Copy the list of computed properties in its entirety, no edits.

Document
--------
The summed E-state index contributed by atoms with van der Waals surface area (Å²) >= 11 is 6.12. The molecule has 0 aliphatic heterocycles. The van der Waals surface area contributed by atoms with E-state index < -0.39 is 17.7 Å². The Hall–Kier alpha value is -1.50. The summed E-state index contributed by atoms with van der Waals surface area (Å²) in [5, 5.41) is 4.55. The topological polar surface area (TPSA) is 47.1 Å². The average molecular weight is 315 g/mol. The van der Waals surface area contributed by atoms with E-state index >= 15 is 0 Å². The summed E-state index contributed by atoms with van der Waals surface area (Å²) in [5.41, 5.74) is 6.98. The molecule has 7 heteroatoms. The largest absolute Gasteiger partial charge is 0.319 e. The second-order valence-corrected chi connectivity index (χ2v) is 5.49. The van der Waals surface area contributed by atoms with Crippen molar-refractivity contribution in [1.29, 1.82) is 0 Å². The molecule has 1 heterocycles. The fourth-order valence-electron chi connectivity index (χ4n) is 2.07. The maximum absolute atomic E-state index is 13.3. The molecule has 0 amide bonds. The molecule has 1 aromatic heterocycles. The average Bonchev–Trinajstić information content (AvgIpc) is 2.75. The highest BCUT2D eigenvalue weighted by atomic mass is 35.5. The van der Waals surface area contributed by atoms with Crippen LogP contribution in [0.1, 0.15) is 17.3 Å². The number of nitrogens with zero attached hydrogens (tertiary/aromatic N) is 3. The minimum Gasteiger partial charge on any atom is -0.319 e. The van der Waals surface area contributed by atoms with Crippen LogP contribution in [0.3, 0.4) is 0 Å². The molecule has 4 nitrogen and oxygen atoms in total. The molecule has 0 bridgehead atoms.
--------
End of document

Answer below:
The summed E-state index contributed by atoms with van der Waals surface area (Å²) >= 11 is 6.12. The molecule has 0 aliphatic heterocycles. The van der Waals surface area contributed by atoms with E-state index < -0.39 is 17.7 Å². The Hall–Kier alpha value is -1.50. The summed E-state index contributed by atoms with van der Waals surface area (Å²) in [5, 5.41) is 4.55. The topological polar surface area (TPSA) is 47.1 Å². The average molecular weight is 315 g/mol. The van der Waals surface area contributed by atoms with E-state index >= 15 is 0 Å². The summed E-state index contributed by atoms with van der Waals surface area (Å²) in [5.41, 5.74) is 6.98. The molecule has 7 heteroatoms. The largest absolute Gasteiger partial charge is 0.319 e. The second-order valence-corrected chi connectivity index (χ2v) is 5.49. The van der Waals surface area contributed by atoms with Crippen molar-refractivity contribution in [1.29, 1.82) is 0 Å². The molecule has 1 heterocycles. The fourth-order valence-electron chi connectivity index (χ4n) is 2.07. The maximum absolute atomic E-state index is 13.3. The molecule has 0 amide bonds. The molecule has 1 aromatic heterocycles. The average Bonchev–Trinajstić information content (AvgIpc) is 2.75. The highest BCUT2D eigenvalue weighted by atomic mass is 35.5. The van der Waals surface area contributed by atoms with Crippen LogP contribution in [0.1, 0.15) is 17.3 Å². The number of nitrogens with zero attached hydrogens (tertiary/aromatic N) is 3. The minimum Gasteiger partial charge on any atom is -0.319 e. The van der Waals surface area contributed by atoms with Crippen LogP contribution in [0.3, 0.4) is 0 Å². The molecule has 4 nitrogen and oxygen atoms in total. The molecule has 0 bridgehead atoms.